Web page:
followed up by the initial value. In this case, I used 0
as my initial value
because I just want the sum of the vector. So what output would you expect to
see from this code snippet? 0.6
right? Wrong! Let's check the output:
0
We have fallen victim to implicit type coercion. Let's take a look at the
actual signature of accumulate
:
template<class InputIt, class T>
T accumulate(InputIt first, InputIt last, T init);
You can see that the return type is the same as the initialization type. If you
look at our function above, we made a subtle mistake and passed in 0
as the
initial value, which is an int
, rather than 0.0
, which is a double
. This
led to the method taking each value, (0.2
in this case), turning it into an
integer, which coerces to 0
, and adding that repeatedly to the initial value
of 0
, which is why the final output was 0.
Here's the corrected version of the function:
float sum_vec(const std::vector<float> &v) {
return std::accumulate(v.begin(), v.end(), 0.0);
}
It's a very small detail, but it's an error I fell victim to and spent far too long debugging because it's so subtle.
The Rust analog for the above code is a little different, since Rust provides methods on iterators and not methods that take iterators like the STL, so the analogy to the code snippet would be something like:
fn main() {
let v = vec![0.2, 0.2, 0.2];
let sum: f32 = v.into_iter().sum();
println!("{}", sum);
}
This gives us the expected output: 0.6
.
Now lets see how Rust handles implicit coercions. Suppose that I specified that my vector was a vector of integers:
fn main() {
let v: Vec<i32> = vec![0.2, 0.2, 0.2];
let sum: f32 = v.into_iter().sum();
println!("{}", sum);
}
rustc
gives us the following output:
error[E0308]: mismatched types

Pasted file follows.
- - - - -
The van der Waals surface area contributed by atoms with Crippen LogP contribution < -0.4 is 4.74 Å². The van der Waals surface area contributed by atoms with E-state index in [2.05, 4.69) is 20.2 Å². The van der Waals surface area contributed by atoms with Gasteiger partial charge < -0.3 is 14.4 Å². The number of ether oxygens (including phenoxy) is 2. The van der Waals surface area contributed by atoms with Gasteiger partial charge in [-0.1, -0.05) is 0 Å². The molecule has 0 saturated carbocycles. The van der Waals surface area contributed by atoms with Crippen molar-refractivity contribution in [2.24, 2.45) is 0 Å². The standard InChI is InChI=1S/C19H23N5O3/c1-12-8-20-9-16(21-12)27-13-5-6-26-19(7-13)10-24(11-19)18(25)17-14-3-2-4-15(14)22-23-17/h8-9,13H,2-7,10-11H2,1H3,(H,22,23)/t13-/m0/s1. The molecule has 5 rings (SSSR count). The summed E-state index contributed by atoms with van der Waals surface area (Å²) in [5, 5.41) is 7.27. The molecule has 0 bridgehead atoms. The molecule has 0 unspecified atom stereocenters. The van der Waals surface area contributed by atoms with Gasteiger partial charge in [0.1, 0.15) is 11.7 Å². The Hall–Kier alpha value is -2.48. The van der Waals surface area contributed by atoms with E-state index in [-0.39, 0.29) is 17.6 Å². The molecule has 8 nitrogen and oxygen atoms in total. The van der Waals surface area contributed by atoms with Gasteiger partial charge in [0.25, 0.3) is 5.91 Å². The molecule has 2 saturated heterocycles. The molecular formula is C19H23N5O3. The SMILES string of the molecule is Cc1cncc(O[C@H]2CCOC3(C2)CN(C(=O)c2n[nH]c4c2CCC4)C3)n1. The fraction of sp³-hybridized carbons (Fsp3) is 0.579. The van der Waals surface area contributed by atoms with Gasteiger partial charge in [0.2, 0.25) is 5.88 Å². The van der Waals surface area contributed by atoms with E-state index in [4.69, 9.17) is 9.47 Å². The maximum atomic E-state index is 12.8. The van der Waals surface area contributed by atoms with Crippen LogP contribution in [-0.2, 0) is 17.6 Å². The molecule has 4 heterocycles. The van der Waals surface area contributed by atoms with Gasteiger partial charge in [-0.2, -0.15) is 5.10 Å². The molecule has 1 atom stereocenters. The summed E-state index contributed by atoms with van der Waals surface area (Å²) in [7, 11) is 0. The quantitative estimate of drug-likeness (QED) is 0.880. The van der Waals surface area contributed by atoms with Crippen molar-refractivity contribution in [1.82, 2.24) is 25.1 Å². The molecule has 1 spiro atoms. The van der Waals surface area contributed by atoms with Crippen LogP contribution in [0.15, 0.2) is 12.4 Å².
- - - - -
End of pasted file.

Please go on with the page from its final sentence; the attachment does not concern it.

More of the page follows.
> src/main.rs:2:28

2  let v: Vec<i32> = vec![0.2, 0.2, 0.2];
 ^^^ expected i32, found floatingpoint number

= note: expected type `i32`
found type `{float}`
Or we can specify that the return type should be an integer:
fn main() {
let v = vec![0.2, 0.2, 0.2];
let sum: i32 = v.into_iter().sum();
println!("{}", sum);
}
This gives us the following error:
error[E0277]: the trait bound `i32: std::iter::Sum<{float}>` is not satisfied
> src/main.rs:3:34

3  let sum: i32 = v.into_iter().sum();
 ^^^ the trait `std::iter::Sum<{float}>` is not implemented for `i32`

= help: the following implementations were found:
<i32 as std::iter::Sum<&'a i32>>
<i32 as std::iter::Sum>
error: aborting due to previous error
Rust's mandated explicitness catches type mismatches that would have been implicitly coerced in C++, at the expense of some verbosity (at least with generic numerical types).
External Libraries
One of the biggest pain points I have with C++ development is library management. I prefer to use system libraries whenever I can, since I'm on Arch and I can easily install pretty much every library I'll ever need, but a lot of times when I'm collaborating with people on different platforms, we have to use other solutions, like bundling dependencies in tree, or use something like Conan or vcpkg. While both managers are really nice, I have issues with both of them, and not everyone always has them available. More often than not, we simply bundle dependencies as git submodules.